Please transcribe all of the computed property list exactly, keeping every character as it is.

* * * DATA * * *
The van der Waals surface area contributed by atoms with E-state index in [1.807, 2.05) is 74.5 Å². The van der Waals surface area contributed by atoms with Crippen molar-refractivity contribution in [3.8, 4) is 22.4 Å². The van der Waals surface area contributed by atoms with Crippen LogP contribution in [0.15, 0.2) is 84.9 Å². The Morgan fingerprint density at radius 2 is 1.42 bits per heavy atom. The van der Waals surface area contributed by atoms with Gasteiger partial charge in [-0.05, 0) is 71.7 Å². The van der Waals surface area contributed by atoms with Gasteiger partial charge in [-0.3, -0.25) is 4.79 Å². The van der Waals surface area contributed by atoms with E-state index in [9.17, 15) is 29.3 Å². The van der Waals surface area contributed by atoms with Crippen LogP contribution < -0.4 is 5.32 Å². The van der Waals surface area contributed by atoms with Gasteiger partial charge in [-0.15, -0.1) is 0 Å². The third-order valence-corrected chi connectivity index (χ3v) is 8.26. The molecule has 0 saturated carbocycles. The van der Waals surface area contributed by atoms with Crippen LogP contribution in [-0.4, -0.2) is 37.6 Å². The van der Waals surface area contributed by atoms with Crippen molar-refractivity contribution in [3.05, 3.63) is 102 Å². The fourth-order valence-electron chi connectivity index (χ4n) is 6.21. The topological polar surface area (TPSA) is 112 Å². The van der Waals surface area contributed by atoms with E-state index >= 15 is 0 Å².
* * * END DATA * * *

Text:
The van der Waals surface area contributed by atoms with E-state index in [1.807, 2.05) is 74.5 Å². The van der Waals surface area contributed by atoms with Crippen molar-refractivity contribution in [3.8, 4) is 22.4 Å². The van der Waals surface area contributed by atoms with Crippen LogP contribution in [0.15, 0.2) is 84.9 Å². The Morgan fingerprint density at radius 2 is 1.42 bits per heavy atom. The van der Waals surface area contributed by atoms with Gasteiger partial charge in [-0.05, 0) is 71.7 Å². The van der Waals surface area contributed by atoms with Gasteiger partial charge in [-0.3, -0.25) is 4.79 Å². The van der Waals surface area contributed by atoms with E-state index in [9.17, 15) is 29.3 Å². The van der Waals surface area contributed by atoms with Crippen LogP contribution < -0.4 is 5.32 Å². The van der Waals surface area contributed by atoms with Gasteiger partial charge in [-0.15, -0.1) is 0 Å². The third-order valence-corrected chi connectivity index (χ3v) is 8.26. The molecule has 0 saturated carbocycles. The van der Waals surface area contributed by atoms with Crippen LogP contribution in [-0.4, -0.2) is 37.6 Å². The van der Waals surface area contributed by atoms with Crippen molar-refractivity contribution in [3.05, 3.63) is 102 Å². The fourth-order valence-electron chi connectivity index (χ4n) is 6.21. The topological polar surface area (TPSA) is 112 Å². The van der Waals surface area contributed by atoms with E-state index >= 15 is 0 Å².